Thursday, December 12, 2013

Roxas’ vindictive politics


As if DILG Sec. Mar Roxas’ popularity has not been wrecked enough by the government’s ineptitude in the Yolanda situation, along came a video this week showing him telling off Tacloban City Mayor Alfred Romualdez.
In the video, Roxas uttered clearly and plainly “You’re a Romualdez, and the President is an Aquino,” dragging into the situation the long-winded, bitter antagonism between the two political clans. To his credit, Roxas’ sound bite rivals the President’s own insensitive “But you’re still alive, aren’t you?” quip a few weeks ago in its tastelessness, so Aquino cannot really slap him with any form of ascendancy.
The video immediately went viral, with netizens blasting the blatant vindictiveness which drips from Roxas’ words. In his defense, Roxas claimed that the video was edited in a malicious way, and that he was merely misconstrued. Unfortunately for Roxas, the full, 42-minute video of the meeting is also available online, showing in even more detail the context of his statement.
Editing or no editing, what Roxas meant with his words was clear as daylight. Its implication was perfectly understandable for anyone who knows even the slightest smattering of Philippine history.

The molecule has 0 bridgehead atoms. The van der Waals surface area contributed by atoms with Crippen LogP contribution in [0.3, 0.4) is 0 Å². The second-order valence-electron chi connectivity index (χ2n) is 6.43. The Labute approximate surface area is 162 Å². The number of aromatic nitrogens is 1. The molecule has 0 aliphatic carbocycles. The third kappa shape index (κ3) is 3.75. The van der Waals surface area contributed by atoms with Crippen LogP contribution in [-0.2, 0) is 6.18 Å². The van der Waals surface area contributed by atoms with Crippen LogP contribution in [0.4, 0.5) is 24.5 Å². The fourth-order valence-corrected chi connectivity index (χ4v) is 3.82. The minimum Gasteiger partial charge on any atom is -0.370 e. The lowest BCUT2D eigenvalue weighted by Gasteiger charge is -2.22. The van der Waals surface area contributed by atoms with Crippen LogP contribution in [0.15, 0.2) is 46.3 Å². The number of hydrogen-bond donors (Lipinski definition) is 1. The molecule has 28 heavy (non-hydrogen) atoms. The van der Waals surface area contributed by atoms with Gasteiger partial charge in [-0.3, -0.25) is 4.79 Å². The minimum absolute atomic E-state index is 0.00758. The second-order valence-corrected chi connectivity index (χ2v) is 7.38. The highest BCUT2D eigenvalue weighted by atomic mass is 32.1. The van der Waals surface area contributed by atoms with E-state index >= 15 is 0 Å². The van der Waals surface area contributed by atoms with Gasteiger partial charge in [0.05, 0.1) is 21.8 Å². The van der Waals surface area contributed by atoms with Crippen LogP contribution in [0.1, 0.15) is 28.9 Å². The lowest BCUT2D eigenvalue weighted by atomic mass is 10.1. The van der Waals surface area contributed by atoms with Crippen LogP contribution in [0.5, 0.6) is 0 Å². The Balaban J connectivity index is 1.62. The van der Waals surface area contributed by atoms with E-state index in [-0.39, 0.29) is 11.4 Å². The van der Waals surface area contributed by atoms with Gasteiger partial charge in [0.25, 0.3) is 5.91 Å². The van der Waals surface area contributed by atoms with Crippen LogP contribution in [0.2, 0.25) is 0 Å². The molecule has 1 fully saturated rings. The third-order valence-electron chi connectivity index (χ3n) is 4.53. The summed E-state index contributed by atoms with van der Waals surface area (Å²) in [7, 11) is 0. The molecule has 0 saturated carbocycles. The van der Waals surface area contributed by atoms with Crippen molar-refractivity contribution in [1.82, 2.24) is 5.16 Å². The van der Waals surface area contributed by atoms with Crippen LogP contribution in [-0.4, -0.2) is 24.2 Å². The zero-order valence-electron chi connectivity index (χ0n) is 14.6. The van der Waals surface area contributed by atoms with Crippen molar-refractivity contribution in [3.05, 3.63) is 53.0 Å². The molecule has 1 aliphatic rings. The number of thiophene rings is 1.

In a ridiculous twist of irony, Roxas’ words comes shortly after NDRRMC’s Voltaire Gazmin called for the setting aside of politics in the relief efforts. Roxas’ words, however, shows that such admonition is not only insincere, but also selective. It appears to be directed to anyone but themselves who may very much let their political agenda take over the reins.
As the alter ego of the President, Roxas should be more careful with what words he spits, especially now when the devastation has caused emotions to become heightened among Filipinos. Of course, this is not to say that what Roxas said would be forgivable at any other time when things are more normal; it would have been equally despicable at any other occasion. However, it is worth pointing out that people, particularly the youth who played a large role in spreading the video, are not merely reacting so passionately because the statement was said in the wake of Yolanda. Rather, they are voicing out their dismay at the utterance because of how it exposes the horrendous nature of our government, which is to be blinded by political affiliations even during a disaster.
For Roxas, the sentence may have been a slip of the tongue. However, as psychologist Sigmund Freud would argue, these accidents in speaking often reveal concealed beliefs that are planted firmly in one’s subconscious. He said what he meant and meant what he said.
What is perhaps even more repulsive about the issue is Roxas’ continued insistence that he had only been put in a bad light. He could have humbled himself and apologized for his words instead of trying to convince anyone who would listen to his pathetic excuse for an explanation. By doing so, he could have rectified the situation (to the extent that it can be corrected) and granted some modicum of integrity to this morally-deprived government.

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